**3 --**Change in contact predictions made to achieve the minimum time/load increment whenever a change in contact status occurs

**4 --**Use impact constraints for standard or rough contact (KEYOPT(12) = 0 or 1) in a transient dynamic analysis with automatic adjustment of time increment

**KEYOPT(8)**Asymmetric contact selection:

**0 --**No action

**2 --**ANSYS internally selects which asymmetric contact pair is used at the solution stage (used only when symmetry contact is defined).

**KEYOPT(9)**Effect of initial penetration or gap:

**0 --**Include both initial geometrical penetration or gap and offset

**1 --**Exclude both initial geometrical penetration or gap and offset

**2 --**Include both initial geometrical penetration or gap and offset, but with ramped effects

**3 --**Include offset only (exclude initial geometrical penetration or gap)

**4 --**Include offset only (exclude initial geometrical penetration or gap), but with ramped effects

**5 --**Include offset only (exclude initial geometrical penetration or gap) regardless of the initial contact status (near-field or closed)

**6 --**Include offset only (exclude initial geometrical penetration or gap), but with ramped effects regardless of the initial contact status (near-field or closed)

**Note:**The effects of KEYOPT(9) are dependent on settings for other KEYOPTs. The indicated initial gap effect is considered only if KEYOPT(12) = 4 or 5. See the discussion on using KEYOPT(9) in the*Contact Technology Guide*for more information.**KEYOPT(10)**Contact Stiffness Update:

**0 --**Each iteration based on the current mean stress of underlying elements. The actual elastic slip does not exceed the maximum allowable limit (SLTO) within a substep.

**1 --**Each load step if FKN is redefined during the load step.

**2 --**Each iteration based on the current mean stress of underlying elements. The actual elastic slip never exceeds the maximum allowable limit (SLTO) during the entire solution.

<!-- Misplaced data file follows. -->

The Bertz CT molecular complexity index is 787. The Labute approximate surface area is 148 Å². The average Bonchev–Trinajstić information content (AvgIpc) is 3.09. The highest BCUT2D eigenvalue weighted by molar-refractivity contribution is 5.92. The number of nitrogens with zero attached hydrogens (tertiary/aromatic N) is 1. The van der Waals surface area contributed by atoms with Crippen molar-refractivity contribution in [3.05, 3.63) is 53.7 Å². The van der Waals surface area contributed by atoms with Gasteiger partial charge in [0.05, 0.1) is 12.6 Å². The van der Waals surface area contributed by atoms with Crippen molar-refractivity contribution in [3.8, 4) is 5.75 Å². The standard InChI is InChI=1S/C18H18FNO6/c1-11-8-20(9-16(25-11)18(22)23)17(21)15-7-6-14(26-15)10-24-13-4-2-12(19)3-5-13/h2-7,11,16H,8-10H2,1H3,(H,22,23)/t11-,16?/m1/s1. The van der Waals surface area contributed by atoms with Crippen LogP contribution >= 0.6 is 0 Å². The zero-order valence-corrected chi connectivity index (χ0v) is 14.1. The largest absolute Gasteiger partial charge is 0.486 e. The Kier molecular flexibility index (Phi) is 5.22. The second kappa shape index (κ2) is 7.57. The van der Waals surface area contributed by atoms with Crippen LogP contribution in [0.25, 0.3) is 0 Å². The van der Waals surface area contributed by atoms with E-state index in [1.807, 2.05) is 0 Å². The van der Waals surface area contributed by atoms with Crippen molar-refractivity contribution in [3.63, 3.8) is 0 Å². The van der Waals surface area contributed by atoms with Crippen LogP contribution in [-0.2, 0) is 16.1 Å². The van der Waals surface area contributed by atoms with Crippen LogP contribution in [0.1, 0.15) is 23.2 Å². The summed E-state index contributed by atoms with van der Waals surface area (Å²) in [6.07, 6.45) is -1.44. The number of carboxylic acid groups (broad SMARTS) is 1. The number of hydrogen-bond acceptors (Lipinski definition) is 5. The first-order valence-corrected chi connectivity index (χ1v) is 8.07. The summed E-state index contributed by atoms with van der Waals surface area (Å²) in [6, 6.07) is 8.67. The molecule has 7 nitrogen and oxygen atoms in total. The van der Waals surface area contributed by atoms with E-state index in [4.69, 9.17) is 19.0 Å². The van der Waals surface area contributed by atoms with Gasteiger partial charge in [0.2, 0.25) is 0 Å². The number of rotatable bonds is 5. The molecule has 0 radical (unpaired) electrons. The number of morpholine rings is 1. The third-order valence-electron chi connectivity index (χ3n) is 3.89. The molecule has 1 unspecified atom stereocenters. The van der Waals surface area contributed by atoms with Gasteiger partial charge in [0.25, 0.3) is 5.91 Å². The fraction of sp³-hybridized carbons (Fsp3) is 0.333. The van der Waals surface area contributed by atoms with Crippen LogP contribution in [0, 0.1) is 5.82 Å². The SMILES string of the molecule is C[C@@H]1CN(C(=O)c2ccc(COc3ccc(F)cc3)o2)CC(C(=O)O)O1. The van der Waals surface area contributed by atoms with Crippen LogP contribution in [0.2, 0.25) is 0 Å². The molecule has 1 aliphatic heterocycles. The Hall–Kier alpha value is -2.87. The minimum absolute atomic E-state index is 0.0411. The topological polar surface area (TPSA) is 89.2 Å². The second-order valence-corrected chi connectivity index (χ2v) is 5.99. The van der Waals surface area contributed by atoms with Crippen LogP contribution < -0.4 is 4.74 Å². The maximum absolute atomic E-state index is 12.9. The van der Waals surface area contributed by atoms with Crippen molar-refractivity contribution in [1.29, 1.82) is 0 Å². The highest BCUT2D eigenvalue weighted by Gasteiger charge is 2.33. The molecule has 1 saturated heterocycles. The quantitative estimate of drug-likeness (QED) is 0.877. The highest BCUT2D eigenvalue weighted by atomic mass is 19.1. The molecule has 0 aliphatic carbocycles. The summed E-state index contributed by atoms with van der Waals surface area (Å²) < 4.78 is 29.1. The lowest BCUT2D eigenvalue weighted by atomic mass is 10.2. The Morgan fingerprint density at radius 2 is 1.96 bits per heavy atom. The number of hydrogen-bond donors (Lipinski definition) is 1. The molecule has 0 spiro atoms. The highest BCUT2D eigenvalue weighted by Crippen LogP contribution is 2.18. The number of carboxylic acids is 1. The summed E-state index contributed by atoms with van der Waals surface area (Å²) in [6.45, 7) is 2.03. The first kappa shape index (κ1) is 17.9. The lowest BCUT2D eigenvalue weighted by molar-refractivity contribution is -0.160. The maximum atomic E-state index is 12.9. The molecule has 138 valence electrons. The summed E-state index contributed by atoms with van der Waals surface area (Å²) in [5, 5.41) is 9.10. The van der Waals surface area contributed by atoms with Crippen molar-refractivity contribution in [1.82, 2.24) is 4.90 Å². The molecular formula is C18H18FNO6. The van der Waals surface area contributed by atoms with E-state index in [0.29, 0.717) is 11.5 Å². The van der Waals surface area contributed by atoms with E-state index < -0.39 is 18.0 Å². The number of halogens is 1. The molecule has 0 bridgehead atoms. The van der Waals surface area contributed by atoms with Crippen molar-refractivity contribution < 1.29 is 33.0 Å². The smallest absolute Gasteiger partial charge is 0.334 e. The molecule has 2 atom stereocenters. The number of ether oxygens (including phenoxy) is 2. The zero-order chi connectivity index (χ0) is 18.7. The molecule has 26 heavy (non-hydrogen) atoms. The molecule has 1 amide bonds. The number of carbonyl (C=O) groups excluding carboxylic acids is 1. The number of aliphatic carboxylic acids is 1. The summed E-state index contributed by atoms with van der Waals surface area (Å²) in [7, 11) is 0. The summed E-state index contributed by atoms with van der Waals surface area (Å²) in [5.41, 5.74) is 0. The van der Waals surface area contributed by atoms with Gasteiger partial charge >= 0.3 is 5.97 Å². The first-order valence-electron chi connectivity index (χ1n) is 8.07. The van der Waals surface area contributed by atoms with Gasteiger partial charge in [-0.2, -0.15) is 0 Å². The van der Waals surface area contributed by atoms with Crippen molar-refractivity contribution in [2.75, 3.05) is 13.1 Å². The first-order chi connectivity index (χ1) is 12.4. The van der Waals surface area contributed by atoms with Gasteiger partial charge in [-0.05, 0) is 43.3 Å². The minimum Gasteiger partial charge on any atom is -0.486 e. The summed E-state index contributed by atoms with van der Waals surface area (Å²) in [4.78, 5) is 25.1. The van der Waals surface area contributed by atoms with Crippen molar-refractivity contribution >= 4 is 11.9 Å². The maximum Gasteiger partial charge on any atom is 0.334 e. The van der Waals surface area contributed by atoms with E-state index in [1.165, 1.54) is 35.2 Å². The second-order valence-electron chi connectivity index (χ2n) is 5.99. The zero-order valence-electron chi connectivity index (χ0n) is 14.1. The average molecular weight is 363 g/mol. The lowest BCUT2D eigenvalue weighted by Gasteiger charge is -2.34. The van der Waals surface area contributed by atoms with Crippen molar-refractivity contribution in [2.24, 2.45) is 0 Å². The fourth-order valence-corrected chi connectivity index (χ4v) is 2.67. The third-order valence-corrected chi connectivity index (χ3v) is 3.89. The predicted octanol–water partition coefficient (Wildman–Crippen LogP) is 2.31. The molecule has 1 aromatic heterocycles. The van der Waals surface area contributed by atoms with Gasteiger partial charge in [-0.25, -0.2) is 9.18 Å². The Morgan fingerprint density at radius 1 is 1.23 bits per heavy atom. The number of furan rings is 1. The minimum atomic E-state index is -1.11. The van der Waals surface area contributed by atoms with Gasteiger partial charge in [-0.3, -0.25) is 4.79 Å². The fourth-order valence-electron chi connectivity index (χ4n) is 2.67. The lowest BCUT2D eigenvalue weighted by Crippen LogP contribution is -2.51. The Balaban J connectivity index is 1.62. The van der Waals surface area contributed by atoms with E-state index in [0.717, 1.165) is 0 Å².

**KEYOPT(12)**Behavior of contact surface:

**0 --**Standard

**1 --**Rough

**2 --**No separation (sliding permitted)

**3 --**Bonded

**4 --**No separation (always)

**5 --**Bonded (always)

**6 --**Bonded (initial contact)

**Note:**When KEYOPT(12) = 5 or 6 is used with the MPC algorithm to model surface-based constraints, the KEYOPT(12) setting will have an impact on the local coordinate system of the contact element nodes. See Specifying a Local Coordinate System in the*Contact Technology Guide*for more information.**KEYOPT(15)**Effect of contact stabilization damping:

**0 --**Damping is activated only in the first load step (default).

**1 --**Deactivate automatic damping.

**2 --**Damping is activated for all load steps.

**3 --**Damping is activated at all times regardless of the contact status of previous substeps.

**Note:**Normal stabilization damping is only applied to the contact element when the current contact status of the contact detection point is near-field. When KEYOPT(15) = 0, 1, or 2, normal stabilization damping is not applied in the current substep if any contact detection point has a closed status. However, when KEYOPT(15) = 3, normal stabilization damping is always applied as long as the current contact status of the contact detection point is near-field. Tangential stabilization damping is automatically activated when normal damping is activated. Tangential damping can also be applied independent of normal damping for sliding contact. See Applying Contact Stabilization Damping in the*Contact Technology Guide*for more information.**KEYOPT(18)**Sliding behavior:

**0 --**Finite sliding (default). The contacting interface can undergo separation, relative large sliding, and arbitrary rotation.

**1 --**Small sliding. The contacting interface can undergo only small sliding; arbitrary rotation is permitted.

**Table 176.1: CONTA176 Real Constants**

No. | Name | Description | For more information, see this section in the Contact Technology Guide . .
. |
---|---|---|---|

1 | R1 |
Target radius | |

2 | R2 |
Contact radius | |

3 | FKN[1] | ||

4 | FTOLN |
Penetration tolerance factor | |

5 | ICONT |
Initial contact closure | |

6 | PINB |
Pinball region | or |

7 | PMAX |